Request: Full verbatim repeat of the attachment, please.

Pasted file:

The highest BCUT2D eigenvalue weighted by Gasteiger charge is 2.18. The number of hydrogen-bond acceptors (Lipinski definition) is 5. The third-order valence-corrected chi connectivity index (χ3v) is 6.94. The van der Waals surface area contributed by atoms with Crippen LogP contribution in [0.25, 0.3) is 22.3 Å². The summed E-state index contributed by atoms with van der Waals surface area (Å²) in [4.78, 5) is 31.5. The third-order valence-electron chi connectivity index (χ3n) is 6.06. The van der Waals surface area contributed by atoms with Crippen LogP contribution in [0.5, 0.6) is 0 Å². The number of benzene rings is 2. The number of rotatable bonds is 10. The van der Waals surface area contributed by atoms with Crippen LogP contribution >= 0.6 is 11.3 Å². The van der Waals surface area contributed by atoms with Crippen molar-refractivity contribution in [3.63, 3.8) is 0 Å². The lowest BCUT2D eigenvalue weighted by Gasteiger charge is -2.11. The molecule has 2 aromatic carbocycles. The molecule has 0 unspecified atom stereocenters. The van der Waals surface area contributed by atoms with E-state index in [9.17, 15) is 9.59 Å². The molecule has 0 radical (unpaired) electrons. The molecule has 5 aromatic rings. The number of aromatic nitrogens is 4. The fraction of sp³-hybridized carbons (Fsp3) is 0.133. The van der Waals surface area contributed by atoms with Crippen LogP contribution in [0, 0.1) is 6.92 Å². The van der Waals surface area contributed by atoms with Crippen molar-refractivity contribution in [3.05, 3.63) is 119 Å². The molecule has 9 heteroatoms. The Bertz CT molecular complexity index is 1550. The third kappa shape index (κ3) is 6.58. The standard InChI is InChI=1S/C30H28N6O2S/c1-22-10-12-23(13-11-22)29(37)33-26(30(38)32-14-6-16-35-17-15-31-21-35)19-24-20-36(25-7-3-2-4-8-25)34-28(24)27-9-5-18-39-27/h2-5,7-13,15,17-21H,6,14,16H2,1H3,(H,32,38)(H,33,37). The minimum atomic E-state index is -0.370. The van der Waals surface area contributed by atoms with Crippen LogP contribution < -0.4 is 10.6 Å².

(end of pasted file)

The highest BCUT2D eigenvalue weighted by Gasteiger charge is 2.18. The number of hydrogen-bond acceptors (Lipinski definition) is 5. The third-order valence-corrected chi connectivity index (χ3v) is 6.94. The van der Waals surface area contributed by atoms with Crippen LogP contribution in [0.25, 0.3) is 22.3 Å². The summed E-state index contributed by atoms with van der Waals surface area (Å²) in [4.78, 5) is 31.5. The third-order valence-electron chi connectivity index (χ3n) is 6.06. The van der Waals surface area contributed by atoms with Crippen LogP contribution in [0.5, 0.6) is 0 Å². The number of benzene rings is 2. The number of rotatable bonds is 10. The van der Waals surface area contributed by atoms with Crippen LogP contribution >= 0.6 is 11.3 Å². The van der Waals surface area contributed by atoms with Crippen molar-refractivity contribution in [3.63, 3.8) is 0 Å². The lowest BCUT2D eigenvalue weighted by Gasteiger charge is -2.11. The molecule has 2 aromatic carbocycles. The molecule has 0 unspecified atom stereocenters. The van der Waals surface area contributed by atoms with E-state index in [9.17, 15) is 9.59 Å². The molecule has 0 radical (unpaired) electrons. The molecule has 5 aromatic rings. The number of aromatic nitrogens is 4. The fraction of sp³-hybridized carbons (Fsp3) is 0.133. The van der Waals surface area contributed by atoms with Crippen LogP contribution in [0, 0.1) is 6.92 Å². The van der Waals surface area contributed by atoms with Crippen molar-refractivity contribution in [3.05, 3.63) is 119 Å². The molecule has 9 heteroatoms. The Bertz CT molecular complexity index is 1550. The third kappa shape index (κ3) is 6.58. The standard InChI is InChI=1S/C30H28N6O2S/c1-22-10-12-23(13-11-22)29(37)33-26(30(38)32-14-6-16-35-17-15-31-21-35)19-24-20-36(25-7-3-2-4-8-25)34-28(24)27-9-5-18-39-27/h2-5,7-13,15,17-21H,6,14,16H2,1H3,(H,32,38)(H,33,37). The minimum atomic E-state index is -0.370. The van der Waals surface area contributed by atoms with Crippen LogP contribution < -0.4 is 10.6 Å².